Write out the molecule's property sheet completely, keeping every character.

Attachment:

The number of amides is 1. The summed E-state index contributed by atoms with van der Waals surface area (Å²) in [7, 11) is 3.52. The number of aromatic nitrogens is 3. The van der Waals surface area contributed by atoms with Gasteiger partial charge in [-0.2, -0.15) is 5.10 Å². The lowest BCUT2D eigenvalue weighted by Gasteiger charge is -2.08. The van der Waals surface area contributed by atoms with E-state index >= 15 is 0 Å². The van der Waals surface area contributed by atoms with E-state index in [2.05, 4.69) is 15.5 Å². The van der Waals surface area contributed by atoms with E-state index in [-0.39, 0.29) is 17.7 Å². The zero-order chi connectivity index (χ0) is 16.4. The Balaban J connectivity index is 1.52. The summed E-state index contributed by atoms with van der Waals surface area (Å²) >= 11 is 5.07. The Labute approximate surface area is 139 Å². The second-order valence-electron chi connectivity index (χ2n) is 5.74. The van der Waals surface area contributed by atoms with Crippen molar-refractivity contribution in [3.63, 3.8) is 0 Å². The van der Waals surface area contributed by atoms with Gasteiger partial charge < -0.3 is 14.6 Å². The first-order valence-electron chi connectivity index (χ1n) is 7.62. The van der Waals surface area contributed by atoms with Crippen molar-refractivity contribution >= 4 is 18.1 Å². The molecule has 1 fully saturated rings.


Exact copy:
The number of amides is 1. The summed E-state index contributed by atoms with van der Waals surface area (Å²) in [7, 11) is 3.52. The number of aromatic nitrogens is 3. The van der Waals surface area contributed by atoms with Gasteiger partial charge in [-0.2, -0.15) is 5.10 Å². The lowest BCUT2D eigenvalue weighted by Gasteiger charge is -2.08. The van der Waals surface area contributed by atoms with E-state index >= 15 is 0 Å². The van der Waals surface area contributed by atoms with E-state index in [2.05, 4.69) is 15.5 Å². The van der Waals surface area contributed by atoms with E-state index in [-0.39, 0.29) is 17.7 Å². The zero-order chi connectivity index (χ0) is 16.4. The Balaban J connectivity index is 1.52. The summed E-state index contributed by atoms with van der Waals surface area (Å²) >= 11 is 5.07. The Labute approximate surface area is 139 Å². The second-order valence-electron chi connectivity index (χ2n) is 5.74. The van der Waals surface area contributed by atoms with Crippen molar-refractivity contribution in [3.63, 3.8) is 0 Å². The van der Waals surface area contributed by atoms with Gasteiger partial charge < -0.3 is 14.6 Å². The first-order valence-electron chi connectivity index (χ1n) is 7.62. The van der Waals surface area contributed by atoms with Crippen molar-refractivity contribution >= 4 is 18.1 Å². The molecule has 1 fully saturated rings.